I’ll have a dog again, and I know the right one will come to me in time. But for now, I need to experience some benign selfishness, to see what it’s like — who I am — alone. It’s an experience I’ve never had in my 53 years, and I think it’s time to explore some new territory.

  3. indigo bunting

    Craig: My first reaction to seeing this long post was how jealous I am that you have time to write. (I’m loving it, by the way.)

    Then, of course, there’s the post itself. I’m very excited for you. And yes, I think just a new way of thinking about things is best, making changes. If I exercised in order to lose weight, I would always be measuring something. I exercise now because it’s part of what I do and who I am. I never lose weight, but I don’t gain any either, which has been a blessing.

    Lali: I have been excited about this time of freedom for Craig and have been praying that he doesn’t get a dog too soon. He will indeed have one someday, but there’s so much he needs to do and be free to do—at least that’s what my gut tells me—that to get so totally tied down now, well… I’ll shut up now.

  4. IB: The writing stuff is strange. These posts since the day before Mom died have flowed with astounding ease and speed. And I’ve been getting up early, like anywhere from 4 to 6 a.m., which as you know is utterly bizarre for me, with words all ready to start tumbling out. Today I had to finish some client editing, so I didn’t get to start writing until 9 a.m.

    I don’t know if it will stay, but I’m certainly enjoying it so far.

  5. Well done and well put and well I needed to read this today. I am happy for you that you could see this and write this and happy for me that you did.

    A friend of mine once asked me how I eat an elephant. I thought this a strange question, although I thought fried elephant skin would be an amazingly chewy treat.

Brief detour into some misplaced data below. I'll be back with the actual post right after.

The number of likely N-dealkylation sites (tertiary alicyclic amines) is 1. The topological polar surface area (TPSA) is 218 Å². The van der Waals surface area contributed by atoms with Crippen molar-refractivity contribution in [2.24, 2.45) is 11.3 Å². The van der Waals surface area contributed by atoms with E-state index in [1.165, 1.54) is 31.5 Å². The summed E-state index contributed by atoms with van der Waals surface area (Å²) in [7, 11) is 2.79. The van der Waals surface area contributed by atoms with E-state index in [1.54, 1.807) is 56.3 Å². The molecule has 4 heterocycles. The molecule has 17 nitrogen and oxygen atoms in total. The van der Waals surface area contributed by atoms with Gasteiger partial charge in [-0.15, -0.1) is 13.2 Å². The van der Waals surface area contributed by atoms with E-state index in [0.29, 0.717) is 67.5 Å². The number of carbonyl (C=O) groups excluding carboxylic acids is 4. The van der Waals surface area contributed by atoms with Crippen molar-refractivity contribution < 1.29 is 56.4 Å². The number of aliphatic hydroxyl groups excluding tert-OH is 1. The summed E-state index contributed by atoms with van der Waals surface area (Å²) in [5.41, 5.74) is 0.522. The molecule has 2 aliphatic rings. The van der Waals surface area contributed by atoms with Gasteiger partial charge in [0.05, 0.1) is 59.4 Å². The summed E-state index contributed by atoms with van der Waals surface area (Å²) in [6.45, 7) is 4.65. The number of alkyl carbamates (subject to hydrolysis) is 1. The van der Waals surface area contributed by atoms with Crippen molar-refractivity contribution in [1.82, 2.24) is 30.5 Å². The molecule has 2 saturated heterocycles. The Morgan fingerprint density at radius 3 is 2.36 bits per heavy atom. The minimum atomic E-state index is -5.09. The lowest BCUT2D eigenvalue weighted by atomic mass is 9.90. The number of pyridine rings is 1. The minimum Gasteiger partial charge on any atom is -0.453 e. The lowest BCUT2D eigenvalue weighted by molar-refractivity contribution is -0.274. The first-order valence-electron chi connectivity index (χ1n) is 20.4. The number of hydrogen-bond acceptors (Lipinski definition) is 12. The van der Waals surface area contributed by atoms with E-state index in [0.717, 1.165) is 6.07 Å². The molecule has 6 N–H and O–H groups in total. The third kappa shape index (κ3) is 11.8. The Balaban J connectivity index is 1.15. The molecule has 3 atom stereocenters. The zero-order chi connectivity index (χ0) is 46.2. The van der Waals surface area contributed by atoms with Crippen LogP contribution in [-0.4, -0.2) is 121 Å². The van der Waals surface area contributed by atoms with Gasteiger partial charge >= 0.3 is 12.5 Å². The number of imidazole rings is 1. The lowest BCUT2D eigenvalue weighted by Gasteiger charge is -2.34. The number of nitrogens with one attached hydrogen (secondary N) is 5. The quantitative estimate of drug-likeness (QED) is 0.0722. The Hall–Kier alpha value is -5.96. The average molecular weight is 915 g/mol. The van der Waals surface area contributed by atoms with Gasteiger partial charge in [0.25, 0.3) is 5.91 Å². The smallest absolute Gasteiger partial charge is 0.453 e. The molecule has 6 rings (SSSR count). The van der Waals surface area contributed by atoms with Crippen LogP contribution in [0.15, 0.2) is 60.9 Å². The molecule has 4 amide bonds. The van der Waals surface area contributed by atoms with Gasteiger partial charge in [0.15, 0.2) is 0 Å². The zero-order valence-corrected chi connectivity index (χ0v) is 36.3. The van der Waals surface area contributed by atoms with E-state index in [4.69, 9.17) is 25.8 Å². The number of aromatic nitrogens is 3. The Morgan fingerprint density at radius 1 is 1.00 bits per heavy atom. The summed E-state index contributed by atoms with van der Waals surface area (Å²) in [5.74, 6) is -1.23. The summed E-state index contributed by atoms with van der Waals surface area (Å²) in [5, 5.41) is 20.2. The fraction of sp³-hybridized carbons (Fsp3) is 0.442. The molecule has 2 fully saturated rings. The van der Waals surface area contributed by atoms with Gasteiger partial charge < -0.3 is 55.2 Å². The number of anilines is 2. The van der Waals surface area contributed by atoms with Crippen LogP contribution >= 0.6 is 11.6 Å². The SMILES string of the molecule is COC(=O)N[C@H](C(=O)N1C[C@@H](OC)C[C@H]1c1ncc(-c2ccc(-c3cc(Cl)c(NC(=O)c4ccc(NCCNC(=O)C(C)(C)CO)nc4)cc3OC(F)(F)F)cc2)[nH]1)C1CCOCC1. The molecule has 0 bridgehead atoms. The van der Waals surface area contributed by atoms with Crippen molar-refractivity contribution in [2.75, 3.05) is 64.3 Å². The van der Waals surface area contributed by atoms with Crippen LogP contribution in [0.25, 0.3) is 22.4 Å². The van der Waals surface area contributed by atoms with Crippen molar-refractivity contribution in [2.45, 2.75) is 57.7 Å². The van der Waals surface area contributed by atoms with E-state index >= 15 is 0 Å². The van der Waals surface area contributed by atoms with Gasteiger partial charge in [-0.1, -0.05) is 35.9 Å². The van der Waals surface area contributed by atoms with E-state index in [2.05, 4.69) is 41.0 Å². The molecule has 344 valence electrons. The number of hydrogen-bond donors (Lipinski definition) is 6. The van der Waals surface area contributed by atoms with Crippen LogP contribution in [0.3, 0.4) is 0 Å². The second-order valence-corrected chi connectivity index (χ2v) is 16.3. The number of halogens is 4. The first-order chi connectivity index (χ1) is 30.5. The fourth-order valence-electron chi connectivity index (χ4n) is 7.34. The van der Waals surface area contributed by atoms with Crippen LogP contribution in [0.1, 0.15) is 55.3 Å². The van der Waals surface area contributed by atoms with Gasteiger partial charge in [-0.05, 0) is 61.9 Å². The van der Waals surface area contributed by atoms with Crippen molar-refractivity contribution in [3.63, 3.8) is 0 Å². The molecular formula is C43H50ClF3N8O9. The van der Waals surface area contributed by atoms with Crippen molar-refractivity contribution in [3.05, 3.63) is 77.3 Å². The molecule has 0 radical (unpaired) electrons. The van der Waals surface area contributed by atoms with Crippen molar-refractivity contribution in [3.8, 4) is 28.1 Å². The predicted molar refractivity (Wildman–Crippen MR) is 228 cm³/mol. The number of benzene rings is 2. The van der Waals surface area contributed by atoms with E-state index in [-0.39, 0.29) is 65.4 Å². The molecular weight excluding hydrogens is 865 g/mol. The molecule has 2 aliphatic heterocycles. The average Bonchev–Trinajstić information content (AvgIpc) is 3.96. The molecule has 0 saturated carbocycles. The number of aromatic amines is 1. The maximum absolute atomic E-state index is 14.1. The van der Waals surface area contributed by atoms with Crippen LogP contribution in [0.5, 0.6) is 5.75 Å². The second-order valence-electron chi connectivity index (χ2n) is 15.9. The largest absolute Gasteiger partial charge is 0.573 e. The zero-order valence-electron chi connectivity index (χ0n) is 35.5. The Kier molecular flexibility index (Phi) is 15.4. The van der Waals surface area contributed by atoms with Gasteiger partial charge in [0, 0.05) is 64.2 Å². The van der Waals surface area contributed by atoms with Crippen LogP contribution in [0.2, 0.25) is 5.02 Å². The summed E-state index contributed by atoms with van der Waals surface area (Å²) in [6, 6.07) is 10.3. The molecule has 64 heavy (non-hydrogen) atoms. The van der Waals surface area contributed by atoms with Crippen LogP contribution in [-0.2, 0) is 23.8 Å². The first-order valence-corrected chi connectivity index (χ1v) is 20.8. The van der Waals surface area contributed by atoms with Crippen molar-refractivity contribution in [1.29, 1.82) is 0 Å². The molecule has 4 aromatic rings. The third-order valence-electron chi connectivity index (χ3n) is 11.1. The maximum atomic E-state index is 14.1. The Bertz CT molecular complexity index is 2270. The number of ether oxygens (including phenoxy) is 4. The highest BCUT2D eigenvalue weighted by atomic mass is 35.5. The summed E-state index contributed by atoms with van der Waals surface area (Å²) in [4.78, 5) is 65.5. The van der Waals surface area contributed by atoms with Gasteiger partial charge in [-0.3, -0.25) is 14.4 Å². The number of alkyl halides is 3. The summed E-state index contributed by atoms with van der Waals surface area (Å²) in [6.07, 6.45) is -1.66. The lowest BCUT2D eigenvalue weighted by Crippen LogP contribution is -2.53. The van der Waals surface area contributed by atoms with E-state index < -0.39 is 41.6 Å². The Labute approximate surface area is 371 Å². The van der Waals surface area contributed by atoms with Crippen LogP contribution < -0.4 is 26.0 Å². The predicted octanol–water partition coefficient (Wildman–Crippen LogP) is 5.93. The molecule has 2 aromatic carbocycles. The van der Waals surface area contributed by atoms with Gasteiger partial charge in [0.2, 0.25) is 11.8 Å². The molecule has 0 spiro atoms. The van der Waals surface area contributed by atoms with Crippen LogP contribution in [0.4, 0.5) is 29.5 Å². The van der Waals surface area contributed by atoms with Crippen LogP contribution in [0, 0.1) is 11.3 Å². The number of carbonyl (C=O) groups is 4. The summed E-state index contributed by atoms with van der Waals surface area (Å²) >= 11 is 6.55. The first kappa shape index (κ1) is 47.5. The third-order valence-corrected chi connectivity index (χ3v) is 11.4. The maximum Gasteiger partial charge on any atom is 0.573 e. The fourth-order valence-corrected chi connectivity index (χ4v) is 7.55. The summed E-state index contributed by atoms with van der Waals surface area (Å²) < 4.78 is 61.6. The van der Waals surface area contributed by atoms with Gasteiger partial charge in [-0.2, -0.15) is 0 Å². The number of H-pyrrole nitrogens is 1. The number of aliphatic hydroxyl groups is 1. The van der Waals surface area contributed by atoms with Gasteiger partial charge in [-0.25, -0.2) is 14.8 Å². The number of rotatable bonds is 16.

One bite at a time was what she told me.

    The same friend suggested I look upon keeping a food journal and my dietary choices as a religious idea. It is a mitzva to do this. It is an obligation to the Most High. So that takes care of the “I’ll be good to myself this once” stuff by giving myself moments of pleasure that end in days of agony, such as this weekend when I had a bit of bread and it ended in a wheat binge.

    And so I started a food journal this morning, told myself that I would enjoy feast food now and then when it was supremely worth it but not when it contained things that would harm me. Such is my obligation.

    Then, on occasion, I look at my Sweetie and think the same: I want to be the best I can for her. That means taking care of myself.

    And so I leave with this quote: Keeping your body healthy is an expression of gratitude to the whole cosmos – the trees, the clouds, everything. – Thich Nhat Hahn.

  6. On second thought, I’m not quite ready to leave.

    Craig, if you ever want to borrow a dog, Dusty is here and always wanting o a walk no matter how short of long.

    I applaud your taking of time – selfish time, alone time, precious time, quiet time.

    And making the creation of new habits your goal is a much better idea than a goal that is quantifiable. Enjoy the movement and the success daily.

  7. Jennie

    I think that this is a wonderful way of approaching your path and beginning a happier, healthier way of being.

    Does your family need wheat-free Thanksgiving recipes? There are some here: http://glutenguide.blogspot.com/2007/11/gluten-free-thanksgiving.html

    And I applaud your decision to remain as obligation-free as you can be right now. You have done enough of duty for while.

    See you this afternoon!